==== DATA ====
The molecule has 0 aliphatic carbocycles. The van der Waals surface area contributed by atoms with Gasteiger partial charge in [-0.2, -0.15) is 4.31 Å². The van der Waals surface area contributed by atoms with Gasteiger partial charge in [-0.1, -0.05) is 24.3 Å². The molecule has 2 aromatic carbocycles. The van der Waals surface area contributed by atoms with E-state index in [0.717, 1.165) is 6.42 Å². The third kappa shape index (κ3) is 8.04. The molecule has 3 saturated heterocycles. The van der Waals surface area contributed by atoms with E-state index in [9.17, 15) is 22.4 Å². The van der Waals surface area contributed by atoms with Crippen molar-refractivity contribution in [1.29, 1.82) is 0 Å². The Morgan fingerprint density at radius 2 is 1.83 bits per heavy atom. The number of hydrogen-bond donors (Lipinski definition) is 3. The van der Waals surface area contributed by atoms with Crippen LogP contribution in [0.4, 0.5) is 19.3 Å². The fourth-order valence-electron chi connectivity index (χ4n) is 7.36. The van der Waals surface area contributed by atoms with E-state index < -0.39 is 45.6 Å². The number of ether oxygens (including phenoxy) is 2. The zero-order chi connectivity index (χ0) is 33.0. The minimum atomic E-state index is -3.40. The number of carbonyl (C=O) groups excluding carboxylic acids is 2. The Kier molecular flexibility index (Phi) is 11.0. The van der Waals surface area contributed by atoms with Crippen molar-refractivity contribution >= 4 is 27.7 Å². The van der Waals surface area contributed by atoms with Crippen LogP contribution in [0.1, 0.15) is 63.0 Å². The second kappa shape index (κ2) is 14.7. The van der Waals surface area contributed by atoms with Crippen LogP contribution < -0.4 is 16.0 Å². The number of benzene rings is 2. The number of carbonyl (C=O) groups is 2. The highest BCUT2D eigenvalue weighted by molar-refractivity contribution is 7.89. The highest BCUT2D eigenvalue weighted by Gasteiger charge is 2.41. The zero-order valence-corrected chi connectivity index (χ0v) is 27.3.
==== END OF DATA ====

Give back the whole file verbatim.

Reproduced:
The molecule has 0 aliphatic carbocycles. The van der Waals surface area contributed by atoms with Gasteiger partial charge in [-0.2, -0.15) is 4.31 Å². The van der Waals surface area contributed by atoms with Gasteiger partial charge in [-0.1, -0.05) is 24.3 Å². The molecule has 2 aromatic carbocycles. The van der Waals surface area contributed by atoms with E-state index in [0.717, 1.165) is 6.42 Å². The third kappa shape index (κ3) is 8.04. The molecule has 3 saturated heterocycles. The van der Waals surface area contributed by atoms with E-state index in [9.17, 15) is 22.4 Å². The van der Waals surface area contributed by atoms with Crippen molar-refractivity contribution in [1.29, 1.82) is 0 Å². The Morgan fingerprint density at radius 2 is 1.83 bits per heavy atom. The number of hydrogen-bond donors (Lipinski definition) is 3. The van der Waals surface area contributed by atoms with Crippen LogP contribution in [0.4, 0.5) is 19.3 Å². The fourth-order valence-electron chi connectivity index (χ4n) is 7.36. The van der Waals surface area contributed by atoms with E-state index < -0.39 is 45.6 Å². The number of ether oxygens (including phenoxy) is 2. The zero-order chi connectivity index (χ0) is 33.0. The minimum atomic E-state index is -3.40. The number of carbonyl (C=O) groups excluding carboxylic acids is 2. The Kier molecular flexibility index (Phi) is 11.0. The van der Waals surface area contributed by atoms with Crippen molar-refractivity contribution >= 4 is 27.7 Å². The van der Waals surface area contributed by atoms with Crippen LogP contribution in [0.1, 0.15) is 63.0 Å². The second kappa shape index (κ2) is 14.7. The van der Waals surface area contributed by atoms with Crippen LogP contribution < -0.4 is 16.0 Å². The number of benzene rings is 2. The number of carbonyl (C=O) groups is 2. The highest BCUT2D eigenvalue weighted by molar-refractivity contribution is 7.89. The highest BCUT2D eigenvalue weighted by Gasteiger charge is 2.41. The zero-order valence-corrected chi connectivity index (χ0v) is 27.3.